Rambles and recollections of an Indian official!
Major-General Sir W. H. Sleeman, K.C.B.
Nūr Jahān, the Aunt of the Empress Nūr Mahal, over whose Remains the Tāj is built [1]

I crossed over the river Jumna one morning to look at the tomb of Itimād-ud-daula, the most remarkable mausoleum in the neighbourhood after those of Akbar and the Tāj. On my way back, I asked one of the boatmen who was rowing me who had built what appeared to me a new dome within the fort.

'One of the Emperors, of course,' said he.

'What makes you think so?'

'Because such things are made only by Emperors,' replied the man quietly, without relaxing his pull at the oar.

'True, very true,' said an old Musalmān trooper, with large white whiskers and moustachios, who had dismounted to follow me across the river, with a melancholy shake of the head, 'very true; who but Emperors could do such things as these?'

Encouraged by the trooper, the boatman continued:—

The Jāts and the Marāthās did nothing but pull down and destroy while they held their accursed dominion here; and the European gentlemen who now govern seem to have no pleasure in building anything but factories, courts of justice, and jails.'

Feeling as an Englishman, as we all must sometimes do, be where we will, I could hardly help wishing that the beautiful panels and pillars of the bath-room had fetched a better price, and that palace, Tāj, and all at Agra, had gone to the hammer—so sadly do they exalt the past at the expense of the present in the imaginations of the people.

The tomb contains in the centre the remains of Khwāja Ghiās,[2] one of the most prominent characters of the reign of Jahāngīr, and those of his wife. The remains of the other members of his family repose in rooms all round them; and are covered with slabs of marble richly cut.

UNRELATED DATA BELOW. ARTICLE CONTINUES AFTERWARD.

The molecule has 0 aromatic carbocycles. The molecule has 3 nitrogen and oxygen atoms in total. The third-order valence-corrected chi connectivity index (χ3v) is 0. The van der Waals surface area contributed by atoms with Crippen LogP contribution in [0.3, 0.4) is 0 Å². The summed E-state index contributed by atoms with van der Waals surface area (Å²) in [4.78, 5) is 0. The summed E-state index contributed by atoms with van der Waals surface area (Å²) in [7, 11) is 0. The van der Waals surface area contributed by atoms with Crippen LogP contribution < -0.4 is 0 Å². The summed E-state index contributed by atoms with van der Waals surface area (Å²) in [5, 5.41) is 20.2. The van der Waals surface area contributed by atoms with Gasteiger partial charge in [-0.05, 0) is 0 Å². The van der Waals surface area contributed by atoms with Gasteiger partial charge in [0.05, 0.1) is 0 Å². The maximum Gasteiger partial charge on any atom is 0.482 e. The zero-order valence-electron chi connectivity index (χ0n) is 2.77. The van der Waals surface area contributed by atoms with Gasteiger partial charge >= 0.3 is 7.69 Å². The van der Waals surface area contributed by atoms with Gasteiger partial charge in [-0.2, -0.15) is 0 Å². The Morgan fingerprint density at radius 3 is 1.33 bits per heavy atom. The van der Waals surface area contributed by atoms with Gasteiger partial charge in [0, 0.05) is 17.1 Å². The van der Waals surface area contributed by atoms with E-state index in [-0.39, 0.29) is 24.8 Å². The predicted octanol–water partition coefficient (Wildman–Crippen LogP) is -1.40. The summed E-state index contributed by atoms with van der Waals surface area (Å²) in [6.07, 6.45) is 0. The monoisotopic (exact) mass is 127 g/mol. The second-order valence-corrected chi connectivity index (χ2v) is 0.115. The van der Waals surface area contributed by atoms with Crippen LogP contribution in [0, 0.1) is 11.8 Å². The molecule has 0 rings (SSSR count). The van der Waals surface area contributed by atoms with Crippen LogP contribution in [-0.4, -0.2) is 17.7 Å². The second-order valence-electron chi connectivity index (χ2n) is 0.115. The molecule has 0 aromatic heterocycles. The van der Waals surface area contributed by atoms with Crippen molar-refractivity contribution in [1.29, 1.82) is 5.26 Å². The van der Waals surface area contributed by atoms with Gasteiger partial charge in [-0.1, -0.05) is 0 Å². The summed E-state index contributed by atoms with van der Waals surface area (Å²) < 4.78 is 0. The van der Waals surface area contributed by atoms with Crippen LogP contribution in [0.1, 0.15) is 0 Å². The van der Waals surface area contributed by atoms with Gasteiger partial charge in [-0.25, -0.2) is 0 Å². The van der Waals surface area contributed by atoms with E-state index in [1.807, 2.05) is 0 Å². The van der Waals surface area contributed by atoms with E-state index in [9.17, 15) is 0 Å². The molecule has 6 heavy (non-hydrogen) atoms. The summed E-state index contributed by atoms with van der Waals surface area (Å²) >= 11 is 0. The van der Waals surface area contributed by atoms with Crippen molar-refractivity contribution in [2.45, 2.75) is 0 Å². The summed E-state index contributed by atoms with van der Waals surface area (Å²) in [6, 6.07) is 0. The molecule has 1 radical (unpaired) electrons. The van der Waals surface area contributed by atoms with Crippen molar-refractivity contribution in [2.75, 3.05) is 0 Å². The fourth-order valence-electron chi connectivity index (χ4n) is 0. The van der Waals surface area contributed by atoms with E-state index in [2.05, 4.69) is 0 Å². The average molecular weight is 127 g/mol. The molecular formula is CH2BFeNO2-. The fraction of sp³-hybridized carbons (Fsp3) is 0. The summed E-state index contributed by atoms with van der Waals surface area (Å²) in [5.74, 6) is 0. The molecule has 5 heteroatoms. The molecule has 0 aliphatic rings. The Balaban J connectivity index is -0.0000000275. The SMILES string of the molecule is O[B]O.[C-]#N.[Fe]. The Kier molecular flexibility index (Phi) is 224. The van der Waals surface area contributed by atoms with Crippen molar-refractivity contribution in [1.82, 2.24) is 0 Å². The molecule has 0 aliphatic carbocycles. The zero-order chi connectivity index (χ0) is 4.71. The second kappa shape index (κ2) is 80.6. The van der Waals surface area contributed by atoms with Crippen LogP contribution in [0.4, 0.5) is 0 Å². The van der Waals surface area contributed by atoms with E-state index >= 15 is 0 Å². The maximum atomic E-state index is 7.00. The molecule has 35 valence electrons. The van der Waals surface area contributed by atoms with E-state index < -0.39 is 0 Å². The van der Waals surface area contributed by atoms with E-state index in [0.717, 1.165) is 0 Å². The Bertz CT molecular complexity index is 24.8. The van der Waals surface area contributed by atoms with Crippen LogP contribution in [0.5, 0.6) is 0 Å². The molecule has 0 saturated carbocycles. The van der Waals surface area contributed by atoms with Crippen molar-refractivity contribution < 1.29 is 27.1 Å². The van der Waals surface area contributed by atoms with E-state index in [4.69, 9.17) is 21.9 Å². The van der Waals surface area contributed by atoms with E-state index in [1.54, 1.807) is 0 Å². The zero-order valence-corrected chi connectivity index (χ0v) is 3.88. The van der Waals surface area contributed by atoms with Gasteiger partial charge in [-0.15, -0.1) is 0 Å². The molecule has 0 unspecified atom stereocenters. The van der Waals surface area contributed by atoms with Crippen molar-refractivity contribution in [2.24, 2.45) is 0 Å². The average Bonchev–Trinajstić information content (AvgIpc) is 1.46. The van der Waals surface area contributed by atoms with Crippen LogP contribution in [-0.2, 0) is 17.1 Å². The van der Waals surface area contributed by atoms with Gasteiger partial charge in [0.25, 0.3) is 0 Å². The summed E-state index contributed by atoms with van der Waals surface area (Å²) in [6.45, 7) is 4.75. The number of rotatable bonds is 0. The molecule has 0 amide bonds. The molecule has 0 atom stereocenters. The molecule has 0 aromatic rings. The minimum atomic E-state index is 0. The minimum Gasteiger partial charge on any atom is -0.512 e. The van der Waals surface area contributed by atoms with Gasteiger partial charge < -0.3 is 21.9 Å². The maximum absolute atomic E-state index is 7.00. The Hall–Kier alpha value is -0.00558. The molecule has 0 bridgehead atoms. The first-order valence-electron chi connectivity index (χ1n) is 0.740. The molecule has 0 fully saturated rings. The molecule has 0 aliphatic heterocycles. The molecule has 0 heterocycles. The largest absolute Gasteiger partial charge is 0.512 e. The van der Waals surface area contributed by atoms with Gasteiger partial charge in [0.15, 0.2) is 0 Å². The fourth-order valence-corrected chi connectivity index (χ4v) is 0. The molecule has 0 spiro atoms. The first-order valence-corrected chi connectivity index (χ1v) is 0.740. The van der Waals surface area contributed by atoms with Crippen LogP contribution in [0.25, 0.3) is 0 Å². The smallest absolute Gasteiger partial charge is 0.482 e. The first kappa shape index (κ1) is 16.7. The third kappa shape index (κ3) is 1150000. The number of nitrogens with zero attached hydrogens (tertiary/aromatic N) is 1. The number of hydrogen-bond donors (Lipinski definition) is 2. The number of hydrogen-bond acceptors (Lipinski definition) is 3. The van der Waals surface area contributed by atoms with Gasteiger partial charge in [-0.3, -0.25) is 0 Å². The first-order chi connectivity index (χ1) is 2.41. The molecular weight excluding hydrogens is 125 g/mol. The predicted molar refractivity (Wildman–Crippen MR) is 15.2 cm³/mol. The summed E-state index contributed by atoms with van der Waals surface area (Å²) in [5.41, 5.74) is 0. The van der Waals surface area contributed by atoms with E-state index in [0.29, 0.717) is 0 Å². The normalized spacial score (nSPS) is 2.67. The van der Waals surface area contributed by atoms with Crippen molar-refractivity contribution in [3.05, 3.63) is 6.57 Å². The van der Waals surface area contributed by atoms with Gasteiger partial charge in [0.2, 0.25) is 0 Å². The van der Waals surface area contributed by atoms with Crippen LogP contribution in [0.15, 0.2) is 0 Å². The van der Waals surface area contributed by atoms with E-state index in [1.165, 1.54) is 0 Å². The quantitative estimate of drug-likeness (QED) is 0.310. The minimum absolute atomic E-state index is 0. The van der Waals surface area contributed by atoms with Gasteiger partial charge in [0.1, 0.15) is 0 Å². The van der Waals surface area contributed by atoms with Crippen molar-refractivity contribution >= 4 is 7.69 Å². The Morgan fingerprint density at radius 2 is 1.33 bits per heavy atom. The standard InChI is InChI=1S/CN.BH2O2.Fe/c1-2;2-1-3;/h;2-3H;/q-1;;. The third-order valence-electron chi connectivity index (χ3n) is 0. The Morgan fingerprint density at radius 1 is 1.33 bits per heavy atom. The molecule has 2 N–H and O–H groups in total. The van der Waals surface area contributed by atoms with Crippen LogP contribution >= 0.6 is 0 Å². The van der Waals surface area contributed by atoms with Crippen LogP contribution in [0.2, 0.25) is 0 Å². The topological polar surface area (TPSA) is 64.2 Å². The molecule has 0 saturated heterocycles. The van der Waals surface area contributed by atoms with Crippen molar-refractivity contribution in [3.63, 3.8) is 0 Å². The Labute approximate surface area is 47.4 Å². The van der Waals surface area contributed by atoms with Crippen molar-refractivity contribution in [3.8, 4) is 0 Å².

It is an exceedingly beautiful building, but a great part of the most valuable stones of the mosaic work have been picked out and stolen, and the whole is about to be sold by auction, by a decree of the civil court, to pay the debt of the present proprietor, who is entirely unconnected with the family whose members repose under it, and especially indifferent as to what becomes of their bones.

The building and garden in which it stands were, some sixty years ago, given away, I believe, by Nājīf Khān, the prime minister, to one of his nephews, to whose family it still belongs.[3] Khwaja Ghiās, a native of Western Tartary, left that country for India, where he had some relations at the imperial court, who seemed likely to be able to secure his advancement.

He was a man of handsome person, and of good education and address. He set out with his wife, a bullock, and a small sum of money, which he realized by the sale of all his other property. The wife, who was pregnant, rode upon the bullock, while he walked by her side. Their stock of money had become exhausted, and they had been three days without food in the great desert, when she was taken in labour, and gave birth to a daughter.

The mother could hardly keep her seat on the bullock, and the father had become too exhausted to afford her any support; and in their distress they agreed to abandon the infant. They covered it over with leaves, and towards evening pursued their journey. When they had gone on about a mile, and had lost sight of the solitary shrub under which they had left their child, the mother, in an agony of grief, threw herself from the bullock upon the ground, exclaiming, 'My child, my child!'

Ghiās could not resist this appeal. He went back to the spot, took up his child, and brought it to its mother's breast. Some travellers soon after came up, and relieved their distress, and they reached Lahore, where the Emperor Akbar then held his court.[4]

Āsaf Khan, a distant relation of Ghiās, held a high place at court, and was much in the confidence of the Emperor. He made his kinsman his private secretary. Much pleased with his diligence and ability, Āsaf soon brought his merits to the special notice of Akbar, who raised him to the command of a thousand horse, and soon after appointed him master of the household. From this he was promoted afterwards to that of Itimād-ud-daula, or high treasurer, one of the first ministers.[5]